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Quick Icelandic banking redux

January 5, 2010 29 comments

Just for the avoidance of doubt:

1) the democratically elected Icelandic government, under EU/EFTA financial regulation equivalence rules, agreed long before the crisis even began that it would guarantee compensation of the first EUR20887 of deposit to retail depositors in Icelandic banks from other EU countries.

2) the Icelandic banks, with explicit permission from the democratically elected Icelandic government (as part of the economic boom that vastly enriched Icelanders for many years), actively marketed their savings accounts to depositors from other EU countries.

3) The Icelandic banks then went bust and lost their depositors’ money.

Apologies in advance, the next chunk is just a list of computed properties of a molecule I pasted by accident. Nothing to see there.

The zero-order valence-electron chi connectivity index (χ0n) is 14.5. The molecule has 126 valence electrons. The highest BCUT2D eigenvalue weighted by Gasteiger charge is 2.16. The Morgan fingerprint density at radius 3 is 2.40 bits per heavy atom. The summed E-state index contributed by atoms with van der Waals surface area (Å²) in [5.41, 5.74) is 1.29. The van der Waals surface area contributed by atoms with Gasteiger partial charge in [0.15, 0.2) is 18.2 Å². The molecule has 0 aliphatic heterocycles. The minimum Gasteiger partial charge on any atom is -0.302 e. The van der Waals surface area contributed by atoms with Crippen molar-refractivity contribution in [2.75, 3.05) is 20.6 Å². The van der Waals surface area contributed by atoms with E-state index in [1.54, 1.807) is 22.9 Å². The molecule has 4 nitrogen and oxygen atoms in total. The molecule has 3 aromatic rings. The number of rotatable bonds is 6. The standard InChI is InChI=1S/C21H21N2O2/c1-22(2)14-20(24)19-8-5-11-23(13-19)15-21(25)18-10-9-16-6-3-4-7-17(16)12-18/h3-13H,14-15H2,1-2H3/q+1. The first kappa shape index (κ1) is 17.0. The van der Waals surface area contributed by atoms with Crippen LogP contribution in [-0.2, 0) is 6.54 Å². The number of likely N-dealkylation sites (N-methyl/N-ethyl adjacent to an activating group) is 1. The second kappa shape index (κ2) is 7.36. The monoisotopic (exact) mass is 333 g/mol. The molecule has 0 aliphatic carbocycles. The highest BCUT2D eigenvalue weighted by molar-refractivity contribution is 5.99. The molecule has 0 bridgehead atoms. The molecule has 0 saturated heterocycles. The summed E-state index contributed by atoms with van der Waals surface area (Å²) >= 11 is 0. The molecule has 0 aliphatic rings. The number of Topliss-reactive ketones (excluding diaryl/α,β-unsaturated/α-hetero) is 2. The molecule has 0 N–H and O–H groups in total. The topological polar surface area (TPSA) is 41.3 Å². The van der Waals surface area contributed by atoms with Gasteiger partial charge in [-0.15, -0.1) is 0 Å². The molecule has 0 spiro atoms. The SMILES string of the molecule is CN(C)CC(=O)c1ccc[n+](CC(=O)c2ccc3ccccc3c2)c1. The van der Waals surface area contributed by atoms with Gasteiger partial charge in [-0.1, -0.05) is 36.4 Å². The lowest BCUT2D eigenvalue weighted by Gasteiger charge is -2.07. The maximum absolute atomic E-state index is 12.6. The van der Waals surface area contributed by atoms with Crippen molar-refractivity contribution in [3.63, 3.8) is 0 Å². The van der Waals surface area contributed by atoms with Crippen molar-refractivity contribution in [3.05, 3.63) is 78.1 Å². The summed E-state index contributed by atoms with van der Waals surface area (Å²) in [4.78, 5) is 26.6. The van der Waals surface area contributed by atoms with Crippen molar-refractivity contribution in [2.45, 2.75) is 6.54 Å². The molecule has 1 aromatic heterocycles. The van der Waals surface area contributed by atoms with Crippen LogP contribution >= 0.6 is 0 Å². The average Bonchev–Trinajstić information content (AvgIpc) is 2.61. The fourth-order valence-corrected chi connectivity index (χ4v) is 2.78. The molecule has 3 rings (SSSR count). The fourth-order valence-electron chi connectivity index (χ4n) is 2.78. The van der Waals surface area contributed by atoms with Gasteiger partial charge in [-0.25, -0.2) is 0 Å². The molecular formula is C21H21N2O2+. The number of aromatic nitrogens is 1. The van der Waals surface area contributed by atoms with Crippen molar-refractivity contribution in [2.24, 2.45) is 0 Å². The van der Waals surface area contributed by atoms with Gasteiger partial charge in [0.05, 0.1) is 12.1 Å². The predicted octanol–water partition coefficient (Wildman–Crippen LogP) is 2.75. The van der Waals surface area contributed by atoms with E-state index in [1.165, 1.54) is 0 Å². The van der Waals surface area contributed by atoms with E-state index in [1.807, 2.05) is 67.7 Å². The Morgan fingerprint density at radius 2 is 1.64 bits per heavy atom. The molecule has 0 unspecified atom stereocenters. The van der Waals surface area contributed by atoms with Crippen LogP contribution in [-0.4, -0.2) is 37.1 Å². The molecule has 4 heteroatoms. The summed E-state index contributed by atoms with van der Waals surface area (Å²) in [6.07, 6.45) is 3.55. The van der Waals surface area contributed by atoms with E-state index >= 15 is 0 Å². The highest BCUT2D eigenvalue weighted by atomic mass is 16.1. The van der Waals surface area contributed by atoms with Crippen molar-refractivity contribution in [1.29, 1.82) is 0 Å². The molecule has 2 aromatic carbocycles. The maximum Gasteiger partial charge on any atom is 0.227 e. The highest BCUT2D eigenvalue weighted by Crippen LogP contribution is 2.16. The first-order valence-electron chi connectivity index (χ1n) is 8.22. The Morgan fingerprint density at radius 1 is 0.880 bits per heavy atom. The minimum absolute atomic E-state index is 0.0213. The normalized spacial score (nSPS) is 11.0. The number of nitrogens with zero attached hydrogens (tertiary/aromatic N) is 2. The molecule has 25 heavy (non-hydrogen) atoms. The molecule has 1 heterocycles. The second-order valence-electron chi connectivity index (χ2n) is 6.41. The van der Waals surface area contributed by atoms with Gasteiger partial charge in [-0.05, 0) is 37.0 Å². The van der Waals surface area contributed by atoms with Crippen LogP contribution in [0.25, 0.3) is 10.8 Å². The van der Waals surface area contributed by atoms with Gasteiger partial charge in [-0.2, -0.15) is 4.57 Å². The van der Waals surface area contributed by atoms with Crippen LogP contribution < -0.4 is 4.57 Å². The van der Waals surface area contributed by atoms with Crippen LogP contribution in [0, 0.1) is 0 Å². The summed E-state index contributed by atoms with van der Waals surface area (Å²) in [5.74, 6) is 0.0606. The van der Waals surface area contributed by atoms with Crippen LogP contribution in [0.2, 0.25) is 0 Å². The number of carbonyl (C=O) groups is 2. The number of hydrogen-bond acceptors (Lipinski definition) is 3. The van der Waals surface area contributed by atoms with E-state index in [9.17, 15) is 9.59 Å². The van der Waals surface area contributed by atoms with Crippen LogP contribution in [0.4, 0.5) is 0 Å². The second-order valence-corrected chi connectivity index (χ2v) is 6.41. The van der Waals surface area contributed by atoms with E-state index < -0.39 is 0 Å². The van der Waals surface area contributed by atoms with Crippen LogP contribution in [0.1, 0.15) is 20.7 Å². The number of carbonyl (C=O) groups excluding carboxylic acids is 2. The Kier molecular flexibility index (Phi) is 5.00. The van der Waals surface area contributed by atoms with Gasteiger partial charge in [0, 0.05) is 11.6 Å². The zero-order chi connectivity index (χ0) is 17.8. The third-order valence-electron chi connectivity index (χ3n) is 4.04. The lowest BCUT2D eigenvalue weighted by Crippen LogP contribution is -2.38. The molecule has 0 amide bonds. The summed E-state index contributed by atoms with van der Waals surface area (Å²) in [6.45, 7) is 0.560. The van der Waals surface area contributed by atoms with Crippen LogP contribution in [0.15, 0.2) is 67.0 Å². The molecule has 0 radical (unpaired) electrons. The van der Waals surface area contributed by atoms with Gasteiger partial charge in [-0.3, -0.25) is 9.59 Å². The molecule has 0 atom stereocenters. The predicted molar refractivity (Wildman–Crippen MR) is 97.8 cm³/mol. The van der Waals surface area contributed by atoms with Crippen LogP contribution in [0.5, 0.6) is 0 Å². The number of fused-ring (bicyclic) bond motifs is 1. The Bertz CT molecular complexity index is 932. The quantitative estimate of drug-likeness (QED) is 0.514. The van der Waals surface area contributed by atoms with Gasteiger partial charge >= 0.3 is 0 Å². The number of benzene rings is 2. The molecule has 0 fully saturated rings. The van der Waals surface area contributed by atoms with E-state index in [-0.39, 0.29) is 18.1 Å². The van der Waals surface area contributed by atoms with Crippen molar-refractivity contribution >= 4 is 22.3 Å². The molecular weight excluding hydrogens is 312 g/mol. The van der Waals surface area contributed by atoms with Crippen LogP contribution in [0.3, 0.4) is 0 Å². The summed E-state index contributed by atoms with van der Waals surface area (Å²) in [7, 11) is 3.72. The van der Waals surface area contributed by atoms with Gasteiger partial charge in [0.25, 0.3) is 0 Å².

4) This means that, unequivocally and in every possible sense, the Icelandic government is responsible for paying the first EUR20887 of compensation to retail depositors in Icelandic banks from other EU countries. They agreed to take on that debt, and retail depositors in the Icelandic banks made the deposits on the basis that the Icelandic government weren’t a bunch of ropey shysters who’d refuse to pay debt that they owed.

5) For understandable reasons of domestic harmony, the governments of the UK and Netherlands (where the majority of Iceland’s victims were located) agreed to pay the compensation themselves, and subsequently chase the Icelandic government for the money it owed.

6) Today’s populist refusal by Iceland’s president to pay the UK and Netherlands government the US$5bn it owes as a result, despite the extremely generous payment terms they’d been offered, represents every single Icelandic person nicking more than US$10,000 from British and Dutch taxpayers.

If that’s democracy, screw it.